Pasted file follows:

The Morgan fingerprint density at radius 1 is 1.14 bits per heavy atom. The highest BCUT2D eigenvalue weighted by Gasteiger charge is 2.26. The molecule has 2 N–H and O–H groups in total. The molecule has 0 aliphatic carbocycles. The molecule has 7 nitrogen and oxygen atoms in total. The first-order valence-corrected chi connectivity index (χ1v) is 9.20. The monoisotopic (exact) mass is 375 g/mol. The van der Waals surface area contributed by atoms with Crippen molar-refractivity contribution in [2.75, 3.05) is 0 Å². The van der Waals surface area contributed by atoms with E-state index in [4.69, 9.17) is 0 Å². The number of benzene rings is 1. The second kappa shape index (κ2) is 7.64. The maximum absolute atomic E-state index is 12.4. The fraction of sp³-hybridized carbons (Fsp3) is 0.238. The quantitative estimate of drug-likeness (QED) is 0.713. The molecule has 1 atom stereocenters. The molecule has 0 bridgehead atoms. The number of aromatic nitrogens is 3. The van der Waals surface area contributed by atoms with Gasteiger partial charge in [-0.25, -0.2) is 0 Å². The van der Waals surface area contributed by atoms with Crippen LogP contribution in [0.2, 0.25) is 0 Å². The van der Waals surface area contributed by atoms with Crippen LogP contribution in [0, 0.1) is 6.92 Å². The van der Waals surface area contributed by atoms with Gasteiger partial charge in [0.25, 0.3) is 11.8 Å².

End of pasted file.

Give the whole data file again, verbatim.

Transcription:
The Morgan fingerprint density at radius 1 is 1.14 bits per heavy atom. The highest BCUT2D eigenvalue weighted by Gasteiger charge is 2.26. The molecule has 2 N–H and O–H groups in total. The molecule has 0 aliphatic carbocycles. The molecule has 7 nitrogen and oxygen atoms in total. The first-order valence-corrected chi connectivity index (χ1v) is 9.20. The monoisotopic (exact) mass is 375 g/mol. The van der Waals surface area contributed by atoms with Crippen molar-refractivity contribution in [2.75, 3.05) is 0 Å². The van der Waals surface area contributed by atoms with E-state index in [4.69, 9.17) is 0 Å². The number of benzene rings is 1. The second kappa shape index (κ2) is 7.64. The maximum absolute atomic E-state index is 12.4. The fraction of sp³-hybridized carbons (Fsp3) is 0.238. The quantitative estimate of drug-likeness (QED) is 0.713. The molecule has 1 atom stereocenters. The molecule has 0 bridgehead atoms. The number of aromatic nitrogens is 3. The van der Waals surface area contributed by atoms with Gasteiger partial charge in [-0.25, -0.2) is 0 Å². The van der Waals surface area contributed by atoms with Crippen LogP contribution in [0.2, 0.25) is 0 Å². The van der Waals surface area contributed by atoms with Crippen LogP contribution in [0, 0.1) is 6.92 Å². The van der Waals surface area contributed by atoms with Gasteiger partial charge in [0.25, 0.3) is 11.8 Å².